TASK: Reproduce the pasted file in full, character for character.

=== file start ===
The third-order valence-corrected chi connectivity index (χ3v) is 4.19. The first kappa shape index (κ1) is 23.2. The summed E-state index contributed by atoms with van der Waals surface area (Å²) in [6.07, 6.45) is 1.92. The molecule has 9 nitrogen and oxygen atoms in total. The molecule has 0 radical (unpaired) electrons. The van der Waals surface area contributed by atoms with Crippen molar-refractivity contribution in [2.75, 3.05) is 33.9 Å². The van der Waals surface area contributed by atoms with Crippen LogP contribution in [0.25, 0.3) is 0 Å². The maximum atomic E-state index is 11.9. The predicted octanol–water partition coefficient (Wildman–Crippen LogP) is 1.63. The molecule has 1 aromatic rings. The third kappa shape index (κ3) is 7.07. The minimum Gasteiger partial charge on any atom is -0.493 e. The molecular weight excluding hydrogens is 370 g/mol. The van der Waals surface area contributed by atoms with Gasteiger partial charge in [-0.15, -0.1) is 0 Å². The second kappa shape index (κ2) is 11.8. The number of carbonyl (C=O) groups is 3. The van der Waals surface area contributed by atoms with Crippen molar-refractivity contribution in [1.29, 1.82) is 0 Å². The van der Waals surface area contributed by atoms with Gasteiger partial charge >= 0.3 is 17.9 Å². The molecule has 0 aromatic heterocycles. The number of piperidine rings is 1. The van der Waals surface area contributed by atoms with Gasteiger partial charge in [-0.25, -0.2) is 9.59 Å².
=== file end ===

The third-order valence-corrected chi connectivity index (χ3v) is 4.19. The first kappa shape index (κ1) is 23.2. The summed E-state index contributed by atoms with van der Waals surface area (Å²) in [6.07, 6.45) is 1.92. The molecule has 9 nitrogen and oxygen atoms in total. The molecule has 0 radical (unpaired) electrons. The van der Waals surface area contributed by atoms with Crippen molar-refractivity contribution in [2.75, 3.05) is 33.9 Å². The van der Waals surface area contributed by atoms with Crippen LogP contribution in [0.25, 0.3) is 0 Å². The maximum atomic E-state index is 11.9. The predicted octanol–water partition coefficient (Wildman–Crippen LogP) is 1.63. The molecule has 1 aromatic rings. The third kappa shape index (κ3) is 7.07. The minimum Gasteiger partial charge on any atom is -0.493 e. The molecular weight excluding hydrogens is 370 g/mol. The van der Waals surface area contributed by atoms with Gasteiger partial charge in [-0.15, -0.1) is 0 Å². The second kappa shape index (κ2) is 11.8. The number of carbonyl (C=O) groups is 3. The van der Waals surface area contributed by atoms with Crippen molar-refractivity contribution in [1.29, 1.82) is 0 Å². The van der Waals surface area contributed by atoms with Gasteiger partial charge >= 0.3 is 17.9 Å². The molecule has 0 aromatic heterocycles. The number of piperidine rings is 1. The van der Waals surface area contributed by atoms with Gasteiger partial charge in [-0.25, -0.2) is 9.59 Å².